On Air Now
Capital Breakfast with Roman Kemp 6am - 10am
The Ministry of Defence has named a Scots soldier killed in Afghanistan as 20 year old Scott McLaren from Edinburgh.
The soldier, from The Highlanders, 4th Battalion The Royal Regiment of Scotland, was found after a massive manhunt.
He had been reported missing from a military checkpoint in the early hours of the morning, and Taliban groups have claimed responsibility for killing him.
Nato spokesman Lieutenant Colonel Tim Purbrick said, "He had suffered gunshot wounds. His exact cause of death is still to be established and the circumstances surrounding his disappearance and death are currently under investigation.
It would not be appropriate to comment further at this time. Our thoughts and prayers are with his family and friends."
Downing Street sources said the Prime Minister was "deeply saddened'' by news that the soldier had become the British armed forces' 375th fatality during the decade-long campaign.
The disappearance forced Mr Cameron to abandon part of an unannounced visit to the country so resources could be deployed to the search.
Before the death was confirmed, the premier admitted the incident was "disturbing''.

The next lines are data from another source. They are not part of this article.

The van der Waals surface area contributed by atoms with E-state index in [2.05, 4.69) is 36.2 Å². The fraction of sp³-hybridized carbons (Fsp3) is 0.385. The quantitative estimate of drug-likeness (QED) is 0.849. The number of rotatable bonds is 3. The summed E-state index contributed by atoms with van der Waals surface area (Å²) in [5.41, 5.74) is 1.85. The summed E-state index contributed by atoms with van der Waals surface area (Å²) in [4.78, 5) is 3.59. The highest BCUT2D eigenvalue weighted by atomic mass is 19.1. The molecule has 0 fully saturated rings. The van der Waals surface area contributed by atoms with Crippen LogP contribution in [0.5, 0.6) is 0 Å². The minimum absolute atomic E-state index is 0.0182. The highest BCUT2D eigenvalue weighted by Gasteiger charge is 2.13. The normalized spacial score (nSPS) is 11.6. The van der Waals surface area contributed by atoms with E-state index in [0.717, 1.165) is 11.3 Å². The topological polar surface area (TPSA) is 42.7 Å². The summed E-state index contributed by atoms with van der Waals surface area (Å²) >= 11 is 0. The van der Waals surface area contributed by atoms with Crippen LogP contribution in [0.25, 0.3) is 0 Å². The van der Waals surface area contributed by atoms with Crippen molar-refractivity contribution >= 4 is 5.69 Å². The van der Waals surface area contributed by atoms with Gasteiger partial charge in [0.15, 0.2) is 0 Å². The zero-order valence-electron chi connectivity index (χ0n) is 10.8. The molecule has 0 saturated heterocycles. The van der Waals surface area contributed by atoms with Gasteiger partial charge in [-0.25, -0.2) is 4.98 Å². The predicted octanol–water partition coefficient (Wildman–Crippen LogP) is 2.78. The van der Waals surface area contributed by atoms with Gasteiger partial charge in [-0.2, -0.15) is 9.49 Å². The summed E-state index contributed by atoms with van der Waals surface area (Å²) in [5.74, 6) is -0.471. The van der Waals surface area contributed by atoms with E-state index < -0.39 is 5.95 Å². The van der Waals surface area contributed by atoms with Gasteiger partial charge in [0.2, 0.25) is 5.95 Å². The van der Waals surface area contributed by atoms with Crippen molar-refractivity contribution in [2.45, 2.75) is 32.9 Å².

But he said the "big picture'' in Afghanistan showed cause for optimism, and the country was moving into a "new phase''.
He also reiterated that there would be no movement in the 2015 deadline for the UK's combat role to end.
"Of course we are going to have challenges and problems right up until the end of this mission,'' he said.
"In the larger picture what is happening is we are moving into a new phase. We can see an increasingly confident Afghan National Army and Afghan National Police Force able to carry out more operations on their own and able to respond to more incidents on their own.''
Mr Cameron said that compared to previous summer fighting seasons in Afghanistan the US and UK seemed to have "got a grip'' on the insurgency, and the level of contacts had been lower than many expected.
The coalition has been coming under pressure to follow the example of US president Barack Obama, who announced last month that 10,000 troops deployed as part of the so-called 'surge' strategy will be coming home by the end of this year, and another 23,000 next.
Some 450 mainly auxiliary British personnel are scheduled to be withdrawn in the coming months and Mr Cameron is expected to tell the Commons on Wednesday that a further 500 will be removed.
"I have always been clear that the end of 2014 is a deadline. We will not be here in large numbers or in a combat role,'' Mr Cameron said.
"If what we are doing was not working by then then I think you would have some serious questions to ask me.''
One Taliban group claimed to have killed the soldier in a gun battle near Babaji. But Nato said it was not aware of any firefight in the area.
Another report suggested he may have left a checkpoint where he was stationed to go swimming with Afghan troops.